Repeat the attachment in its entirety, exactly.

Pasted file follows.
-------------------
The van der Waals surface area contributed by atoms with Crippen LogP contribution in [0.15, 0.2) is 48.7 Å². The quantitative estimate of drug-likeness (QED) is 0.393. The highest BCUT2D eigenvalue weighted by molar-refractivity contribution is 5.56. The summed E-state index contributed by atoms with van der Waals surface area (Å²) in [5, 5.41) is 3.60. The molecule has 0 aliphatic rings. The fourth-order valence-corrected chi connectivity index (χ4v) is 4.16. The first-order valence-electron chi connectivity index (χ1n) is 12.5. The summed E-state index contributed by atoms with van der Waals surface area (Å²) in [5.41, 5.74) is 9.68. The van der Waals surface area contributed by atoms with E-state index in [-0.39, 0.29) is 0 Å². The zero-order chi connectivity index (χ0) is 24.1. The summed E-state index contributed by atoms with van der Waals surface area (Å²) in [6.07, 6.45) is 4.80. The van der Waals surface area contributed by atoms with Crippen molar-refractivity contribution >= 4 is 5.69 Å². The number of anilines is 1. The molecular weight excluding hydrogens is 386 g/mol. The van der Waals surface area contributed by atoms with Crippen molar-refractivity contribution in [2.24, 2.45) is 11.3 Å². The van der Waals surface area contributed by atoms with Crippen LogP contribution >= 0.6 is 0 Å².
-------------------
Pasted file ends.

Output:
The van der Waals surface area contributed by atoms with Crippen LogP contribution in [0.15, 0.2) is 48.7 Å². The quantitative estimate of drug-likeness (QED) is 0.393. The highest BCUT2D eigenvalue weighted by molar-refractivity contribution is 5.56. The summed E-state index contributed by atoms with van der Waals surface area (Å²) in [5, 5.41) is 3.60. The molecule has 0 aliphatic rings. The fourth-order valence-corrected chi connectivity index (χ4v) is 4.16. The first-order valence-electron chi connectivity index (χ1n) is 12.5. The summed E-state index contributed by atoms with van der Waals surface area (Å²) in [5.41, 5.74) is 9.68. The van der Waals surface area contributed by atoms with E-state index in [-0.39, 0.29) is 0 Å². The zero-order chi connectivity index (χ0) is 24.1. The summed E-state index contributed by atoms with van der Waals surface area (Å²) in [6.07, 6.45) is 4.80. The van der Waals surface area contributed by atoms with Crippen molar-refractivity contribution >= 4 is 5.69 Å². The number of anilines is 1. The molecular weight excluding hydrogens is 386 g/mol. The van der Waals surface area contributed by atoms with Crippen molar-refractivity contribution in [2.24, 2.45) is 11.3 Å². The van der Waals surface area contributed by atoms with Crippen LogP contribution >= 0.6 is 0 Å².